Maintaining Optimum Health Requires Longer-Term Stable Vitamin D Concentrations
Corresponding AuthorSunil Wimalawansa
Professor of Medicine, Endocrinology & Nutrition, Cardiometabolic and Endocrine Institute, New Jersey, USA
A B S T R A C T
Humans are constantly invaded by environmental microbes. The body is protected from pathogen attacks by the immune defense system. In 99.8% of the time, our innate immune system is capable of getting rid of these organisms without before these can cause harm. Those who are with weaker immune systems constantly get infections and having chronic diseases. Among many factors contributing to maintaining a robust immune system, vitamin D has the highest impact. It has a major protective effect against acute respiratory infections and subduing both communicable and non-communicable diseases. A healthy person with stronger immunity may not manifest clinical signs and symptoms of COVID-19-silent, asymptomatic carriers of the virus and can be infectious. Whereas not all PCR positive persons are infectious. A rapid response occurs through the innate system that is followed by the adaptive response that lasts a longer period. Vitamin D kick starts both systems. However, the protective immune and other functions are damped in the presence of hypovitaminosis and also when the levels are fluctuating. Thus, the importance of maintaining serum 25(OH)D at a steady level above 30 ng/mL. When maintaining such, among all nutrients vitamin D has the widest benefits to multiple body systems. Thus, this sunshine vitamin (a steroid hormone) has been modulated through evolution to emerge as a key survival mechanism in humans. Nevertheless, vitamin D is not a panacea.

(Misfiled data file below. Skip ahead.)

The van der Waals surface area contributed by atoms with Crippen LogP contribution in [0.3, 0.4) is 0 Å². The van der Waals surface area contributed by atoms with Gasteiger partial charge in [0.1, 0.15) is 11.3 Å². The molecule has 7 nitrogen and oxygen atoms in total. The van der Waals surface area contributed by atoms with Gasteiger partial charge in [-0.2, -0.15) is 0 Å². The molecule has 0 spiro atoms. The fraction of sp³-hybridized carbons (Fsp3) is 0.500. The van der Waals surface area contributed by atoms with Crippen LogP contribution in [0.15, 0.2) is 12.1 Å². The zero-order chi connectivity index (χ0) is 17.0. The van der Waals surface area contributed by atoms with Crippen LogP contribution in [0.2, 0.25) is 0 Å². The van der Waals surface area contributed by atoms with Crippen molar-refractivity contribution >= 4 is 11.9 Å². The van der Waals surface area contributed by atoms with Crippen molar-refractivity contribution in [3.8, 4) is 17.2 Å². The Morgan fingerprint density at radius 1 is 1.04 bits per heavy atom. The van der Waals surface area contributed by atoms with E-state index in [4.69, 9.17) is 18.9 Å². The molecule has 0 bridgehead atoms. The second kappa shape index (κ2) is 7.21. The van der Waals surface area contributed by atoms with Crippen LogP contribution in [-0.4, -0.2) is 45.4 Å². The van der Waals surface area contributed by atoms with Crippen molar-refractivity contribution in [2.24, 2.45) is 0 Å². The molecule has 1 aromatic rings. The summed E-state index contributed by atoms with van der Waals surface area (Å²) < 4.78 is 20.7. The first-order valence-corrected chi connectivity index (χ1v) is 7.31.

Article TypeReview Article
Publication historyReceived: Mon 28, Sep 2020
Accepted: Fri 30, Oct 2020
Published: Fri 20, Nov 2020
Copyright© 2023 Sunil Wimalawansa. This is an open-access article distributed under the terms of the Creative Commons Attribution License, which permits unrestricted use, distribution, and reproduction in any medium, provided the original author and source are credited. Hosting by Science Repository.